At the break of dawn, Madhav entered Bindu’s room, blew away the candle and opened the window. Upon opening her weary eyes, Bindu glanced at the gloomy face of her husband in the pristine light of the early morning.

She smiled a bit and asked: “When did you come?”

“Just now…Dada is crying like a mad man!” Madhav replied.

Bindu said softly: “I know that…Have you brought some dust from his feet?”

“He is having tobacco outside the house—and Bouthan is washing her hands and feet…. Amulya had fallen asleep in the carriage while we were on our way, I’ve made him sleep upstairs. Shall I bring him to you?”

After a momentary pause, Bindu uttered: “No, let him sleep.” Then, she slowly turned to the other side and slept on.

A little later, when Annapurna came to the room and tenderly touched her head with her hand, Bindu was startled. For a minute or so, Annapurna restrained her emotions, but then, asked with a choked voice: “Why didn’t you have the medicines, tell me? Do you want to die?”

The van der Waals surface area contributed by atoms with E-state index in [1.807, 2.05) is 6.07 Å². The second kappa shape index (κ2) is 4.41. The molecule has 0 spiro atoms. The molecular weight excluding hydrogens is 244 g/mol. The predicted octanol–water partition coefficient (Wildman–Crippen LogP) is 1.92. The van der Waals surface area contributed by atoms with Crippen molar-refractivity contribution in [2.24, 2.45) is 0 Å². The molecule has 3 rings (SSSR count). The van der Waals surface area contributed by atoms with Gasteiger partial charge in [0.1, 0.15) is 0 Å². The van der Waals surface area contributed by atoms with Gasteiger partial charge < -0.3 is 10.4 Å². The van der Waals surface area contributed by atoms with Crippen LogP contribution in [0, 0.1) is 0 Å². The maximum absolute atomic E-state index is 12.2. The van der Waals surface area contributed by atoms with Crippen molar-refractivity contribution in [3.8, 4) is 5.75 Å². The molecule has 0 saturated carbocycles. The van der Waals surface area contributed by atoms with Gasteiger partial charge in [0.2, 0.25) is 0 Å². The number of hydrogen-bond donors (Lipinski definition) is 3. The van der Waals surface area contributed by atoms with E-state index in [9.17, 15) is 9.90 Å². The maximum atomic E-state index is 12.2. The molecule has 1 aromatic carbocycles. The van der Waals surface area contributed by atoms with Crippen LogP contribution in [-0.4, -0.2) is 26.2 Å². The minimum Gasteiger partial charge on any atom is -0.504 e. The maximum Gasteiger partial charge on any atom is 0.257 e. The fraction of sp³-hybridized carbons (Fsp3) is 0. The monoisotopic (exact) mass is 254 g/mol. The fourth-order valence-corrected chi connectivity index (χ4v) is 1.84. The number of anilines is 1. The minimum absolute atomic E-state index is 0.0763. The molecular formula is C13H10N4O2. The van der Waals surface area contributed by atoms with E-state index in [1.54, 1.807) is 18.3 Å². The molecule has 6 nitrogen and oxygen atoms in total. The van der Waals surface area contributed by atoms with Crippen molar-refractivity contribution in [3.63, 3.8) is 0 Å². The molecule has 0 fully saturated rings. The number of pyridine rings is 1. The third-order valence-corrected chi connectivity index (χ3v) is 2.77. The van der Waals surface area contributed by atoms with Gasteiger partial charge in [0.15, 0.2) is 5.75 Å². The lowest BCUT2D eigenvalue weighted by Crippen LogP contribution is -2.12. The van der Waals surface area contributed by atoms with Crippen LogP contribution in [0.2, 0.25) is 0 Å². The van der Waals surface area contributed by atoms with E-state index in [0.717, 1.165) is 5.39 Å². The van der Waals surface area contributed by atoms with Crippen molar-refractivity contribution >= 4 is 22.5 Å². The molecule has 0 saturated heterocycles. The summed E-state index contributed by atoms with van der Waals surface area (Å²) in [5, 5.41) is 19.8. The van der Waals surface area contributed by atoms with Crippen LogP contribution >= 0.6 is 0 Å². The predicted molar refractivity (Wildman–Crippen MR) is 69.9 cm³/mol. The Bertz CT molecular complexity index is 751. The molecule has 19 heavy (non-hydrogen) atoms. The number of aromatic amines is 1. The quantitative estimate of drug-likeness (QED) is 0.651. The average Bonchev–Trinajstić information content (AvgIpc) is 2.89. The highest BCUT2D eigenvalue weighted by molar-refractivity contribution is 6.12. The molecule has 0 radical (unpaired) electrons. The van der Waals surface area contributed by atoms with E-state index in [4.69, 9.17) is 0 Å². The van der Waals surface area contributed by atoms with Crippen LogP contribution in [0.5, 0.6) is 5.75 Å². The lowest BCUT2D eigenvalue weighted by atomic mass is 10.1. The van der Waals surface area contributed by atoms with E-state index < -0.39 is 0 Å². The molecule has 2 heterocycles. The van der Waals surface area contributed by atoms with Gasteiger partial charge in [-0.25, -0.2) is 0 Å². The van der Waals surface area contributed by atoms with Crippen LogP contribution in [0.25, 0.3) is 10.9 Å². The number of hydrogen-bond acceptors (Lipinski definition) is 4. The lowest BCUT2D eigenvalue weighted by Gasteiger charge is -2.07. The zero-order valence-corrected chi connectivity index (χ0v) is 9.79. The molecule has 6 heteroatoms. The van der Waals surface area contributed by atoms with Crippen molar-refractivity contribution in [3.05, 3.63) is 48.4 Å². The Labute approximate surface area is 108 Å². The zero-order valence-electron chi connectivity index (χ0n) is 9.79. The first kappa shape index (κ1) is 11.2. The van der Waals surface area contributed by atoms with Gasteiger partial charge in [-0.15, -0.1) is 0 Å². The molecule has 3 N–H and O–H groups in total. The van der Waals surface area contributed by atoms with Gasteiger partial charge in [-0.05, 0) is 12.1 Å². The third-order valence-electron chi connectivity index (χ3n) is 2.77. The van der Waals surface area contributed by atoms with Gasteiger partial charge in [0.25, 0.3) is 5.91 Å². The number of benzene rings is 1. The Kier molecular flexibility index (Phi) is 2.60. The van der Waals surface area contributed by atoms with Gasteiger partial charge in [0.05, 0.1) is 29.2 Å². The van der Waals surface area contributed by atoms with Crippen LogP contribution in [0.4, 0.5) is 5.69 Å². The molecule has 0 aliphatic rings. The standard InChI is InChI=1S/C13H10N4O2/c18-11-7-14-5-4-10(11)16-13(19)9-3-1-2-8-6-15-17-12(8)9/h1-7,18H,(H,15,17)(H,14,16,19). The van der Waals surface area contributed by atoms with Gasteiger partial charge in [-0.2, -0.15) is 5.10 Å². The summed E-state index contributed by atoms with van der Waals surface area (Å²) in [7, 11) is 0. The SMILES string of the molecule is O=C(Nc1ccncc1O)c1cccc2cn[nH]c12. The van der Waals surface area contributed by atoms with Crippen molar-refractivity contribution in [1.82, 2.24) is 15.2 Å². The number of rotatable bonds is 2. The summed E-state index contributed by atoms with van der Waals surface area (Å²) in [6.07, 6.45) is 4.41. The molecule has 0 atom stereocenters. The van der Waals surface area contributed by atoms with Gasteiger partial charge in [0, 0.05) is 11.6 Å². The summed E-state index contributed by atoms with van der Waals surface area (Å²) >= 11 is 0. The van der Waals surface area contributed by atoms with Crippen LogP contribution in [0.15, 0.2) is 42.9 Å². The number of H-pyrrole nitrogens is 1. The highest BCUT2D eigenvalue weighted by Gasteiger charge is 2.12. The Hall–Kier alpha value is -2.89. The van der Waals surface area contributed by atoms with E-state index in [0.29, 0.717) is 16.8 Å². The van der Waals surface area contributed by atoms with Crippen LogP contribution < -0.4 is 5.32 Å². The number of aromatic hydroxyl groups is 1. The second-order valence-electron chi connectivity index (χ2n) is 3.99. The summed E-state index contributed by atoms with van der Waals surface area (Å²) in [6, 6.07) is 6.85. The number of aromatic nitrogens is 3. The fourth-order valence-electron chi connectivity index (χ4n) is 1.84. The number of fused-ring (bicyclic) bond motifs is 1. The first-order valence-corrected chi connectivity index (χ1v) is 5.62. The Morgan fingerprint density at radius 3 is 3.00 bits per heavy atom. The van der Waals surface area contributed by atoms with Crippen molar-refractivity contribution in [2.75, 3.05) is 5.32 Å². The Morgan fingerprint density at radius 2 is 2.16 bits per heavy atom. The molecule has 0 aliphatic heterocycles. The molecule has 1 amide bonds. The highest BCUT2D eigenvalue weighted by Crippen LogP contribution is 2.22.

Bindu remained mum. Annapurna came close to her and whispered in her ears: “Can you image how much pain and anguish is there in my bosom?”

Bindu replied softly: “I can, Didi!”

“Then look at me…Turn to this side! Your Borthakur (elder brother-in-law) himself has come to take you home. And your son kept crying uncontrollably, till he fell asleep. Listen to me—turn your face and do as I say!”

In spite of this, Bindu didn’t turn her face towards Annapurna. She nodded her head softly and said: “No, Didi, first let me—”

Annapurna cut her mid-sentence, and said: “I promise, we will talk about that—but please come home with us first!”

At that moment, Jadav came and stood near the door, and Annapurna covered Bindu’s head with a shawl. For a moment, Jadav glanced at his dear younger sister-in-law covered from head to toe with all his affection. He managed to speak, preventing his tears from coming, and said: “Ma, come home with us, I have come to bring you back.”

Looking at his pale face, his frail form, everyone present there was moved to tears. After a moment of silence, Jadav said: “Years back, when you were just a small girl, Ma, I was the one who came and took you to our house as the Goddess Lakshmi of my family. It didn’t ever occur to me that I would have to come back again; but since I’m here, I will either take you along with me, or I’ll never step foot again inside this house…And you know it very well, Ma, I have never uttered a single lie in my life!”